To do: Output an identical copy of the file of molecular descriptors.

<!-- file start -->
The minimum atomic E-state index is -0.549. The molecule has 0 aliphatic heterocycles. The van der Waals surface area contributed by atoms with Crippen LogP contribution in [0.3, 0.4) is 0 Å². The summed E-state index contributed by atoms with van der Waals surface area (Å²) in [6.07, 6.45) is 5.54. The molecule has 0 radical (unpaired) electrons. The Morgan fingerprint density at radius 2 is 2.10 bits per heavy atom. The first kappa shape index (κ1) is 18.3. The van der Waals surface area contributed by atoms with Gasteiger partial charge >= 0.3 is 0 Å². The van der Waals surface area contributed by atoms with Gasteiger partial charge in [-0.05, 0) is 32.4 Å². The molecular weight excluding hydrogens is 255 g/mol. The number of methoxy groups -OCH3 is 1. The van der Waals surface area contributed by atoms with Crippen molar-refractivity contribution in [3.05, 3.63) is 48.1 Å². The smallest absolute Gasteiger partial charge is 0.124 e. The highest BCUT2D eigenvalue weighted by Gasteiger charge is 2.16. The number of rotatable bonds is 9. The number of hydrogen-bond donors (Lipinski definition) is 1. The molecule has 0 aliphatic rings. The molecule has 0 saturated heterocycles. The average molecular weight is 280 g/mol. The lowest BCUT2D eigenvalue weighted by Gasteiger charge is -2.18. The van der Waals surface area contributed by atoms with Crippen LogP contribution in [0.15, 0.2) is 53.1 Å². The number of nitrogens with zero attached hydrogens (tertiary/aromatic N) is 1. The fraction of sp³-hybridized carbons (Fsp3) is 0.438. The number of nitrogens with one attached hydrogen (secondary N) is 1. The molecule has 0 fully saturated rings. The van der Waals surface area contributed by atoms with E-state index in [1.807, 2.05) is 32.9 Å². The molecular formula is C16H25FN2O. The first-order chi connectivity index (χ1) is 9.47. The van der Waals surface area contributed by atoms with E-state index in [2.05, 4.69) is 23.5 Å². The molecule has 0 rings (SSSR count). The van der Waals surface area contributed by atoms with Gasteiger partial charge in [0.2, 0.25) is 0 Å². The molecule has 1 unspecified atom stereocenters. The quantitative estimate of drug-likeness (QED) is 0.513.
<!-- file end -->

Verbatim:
The minimum atomic E-state index is -0.549. The molecule has 0 aliphatic heterocycles. The van der Waals surface area contributed by atoms with Crippen LogP contribution in [0.3, 0.4) is 0 Å². The summed E-state index contributed by atoms with van der Waals surface area (Å²) in [6.07, 6.45) is 5.54. The molecule has 0 radical (unpaired) electrons. The Morgan fingerprint density at radius 2 is 2.10 bits per heavy atom. The first kappa shape index (κ1) is 18.3. The van der Waals surface area contributed by atoms with Gasteiger partial charge >= 0.3 is 0 Å². The van der Waals surface area contributed by atoms with Gasteiger partial charge in [-0.05, 0) is 32.4 Å². The molecular weight excluding hydrogens is 255 g/mol. The number of methoxy groups -OCH3 is 1. The van der Waals surface area contributed by atoms with Crippen molar-refractivity contribution in [3.05, 3.63) is 48.1 Å². The smallest absolute Gasteiger partial charge is 0.124 e. The highest BCUT2D eigenvalue weighted by Gasteiger charge is 2.16. The number of rotatable bonds is 9. The number of hydrogen-bond donors (Lipinski definition) is 1. The molecule has 0 aliphatic rings. The molecule has 0 saturated heterocycles. The average molecular weight is 280 g/mol. The lowest BCUT2D eigenvalue weighted by Gasteiger charge is -2.18. The van der Waals surface area contributed by atoms with Crippen LogP contribution in [0.15, 0.2) is 53.1 Å². The number of nitrogens with zero attached hydrogens (tertiary/aromatic N) is 1. The fraction of sp³-hybridized carbons (Fsp3) is 0.438. The number of nitrogens with one attached hydrogen (secondary N) is 1. The molecule has 0 fully saturated rings. The van der Waals surface area contributed by atoms with E-state index in [1.807, 2.05) is 32.9 Å². The molecular formula is C16H25FN2O. The first-order chi connectivity index (χ1) is 9.47. The van der Waals surface area contributed by atoms with E-state index in [2.05, 4.69) is 23.5 Å². The molecule has 0 rings (SSSR count). The van der Waals surface area contributed by atoms with Gasteiger partial charge in [0.2, 0.25) is 0 Å². The molecule has 1 unspecified atom stereocenters. The quantitative estimate of drug-likeness (QED) is 0.513.